For my fourth assignment for my Tuesday Graphic Narrative class, I was challenged to create one to three separate visual scenes in response one evocative text. The “evocative text” I chose was “New York 2085”, and so all of my visual narratives tried to interpret New York 2085 in a surprising, unforeseen, almost surrealist way, using watercolor pencils as well as regular pencils.
The first drawing– “Big Apples” takes the idea of New York’s nickname, the “Big Apple”, and reifies it, envisioning a bizarre pastoral future in which massive glowing apples are seen by a farmer slowly falling down from the sky. The large apples blend in with the small apples specifically to generate a sort of perceptual illusion that causes the viewer to question the drawing’s sense of scale. The concept of the large apples is also partially inspired by the massive mundane objects (such as fruits or bells) that thematically appear over and over again in the works of Surrealist artist Rene Magritte.
The second drawing– “Dustopolis” envisions a post-apocalyptic New York beset by climate change and rising heat, resulting in flooding for the city, and later its desertification. Two vague figures made fuzzy by the sandstorm in the lower right of the drawing are present, headed towards the ambiguous outlines of skyscrapers in the background, half-buried in sand (the largest one is implied to resemble the Empire State Building).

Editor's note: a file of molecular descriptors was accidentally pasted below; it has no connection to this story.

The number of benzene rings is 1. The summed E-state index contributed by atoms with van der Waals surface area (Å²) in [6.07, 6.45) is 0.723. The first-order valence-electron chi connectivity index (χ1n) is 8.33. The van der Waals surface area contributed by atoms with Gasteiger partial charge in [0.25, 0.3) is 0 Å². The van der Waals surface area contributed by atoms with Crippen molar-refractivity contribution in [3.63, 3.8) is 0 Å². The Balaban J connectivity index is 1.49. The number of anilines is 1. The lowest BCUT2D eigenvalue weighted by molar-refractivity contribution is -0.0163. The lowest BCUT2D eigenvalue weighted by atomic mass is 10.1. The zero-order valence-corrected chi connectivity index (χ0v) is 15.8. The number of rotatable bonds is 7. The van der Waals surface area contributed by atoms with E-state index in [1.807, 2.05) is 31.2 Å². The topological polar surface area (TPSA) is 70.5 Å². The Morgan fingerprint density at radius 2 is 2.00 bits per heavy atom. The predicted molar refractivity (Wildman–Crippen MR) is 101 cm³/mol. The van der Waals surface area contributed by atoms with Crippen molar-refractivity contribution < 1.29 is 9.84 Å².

Finally, the third drawing of my assignment– “Hail, Columbidae” is also, like the first drawing, partially inspired stylistically and compositionally by Rene Magritte’s work, specifically her piece The Castle of the Pyrenees, which features a massive floating boulder with a city on top as its central object. However, it replaces the giant stone with the giant anatomical model of a pigeon’s heart, surrounded by pigeons flying around it and gigantic nests with gigantic eggs, and a pigeon version of the Statue of Liberty in the background. This drawing envisions a 2085 in New York dominated not by humans, but by pigeons following an unknown event that prompts the latter to rebel against the former.
The title of the art piece is a pun on the original anthem of the United States prior to the Star Spangled Banner (called “Hail, Columbia”– with Columbia being a personification of America), and the scientific name for the pigeon species– Columbidae, combining both to get “Hail, Columbidae”, as if to revere the pigeons and their new pigeon anthem.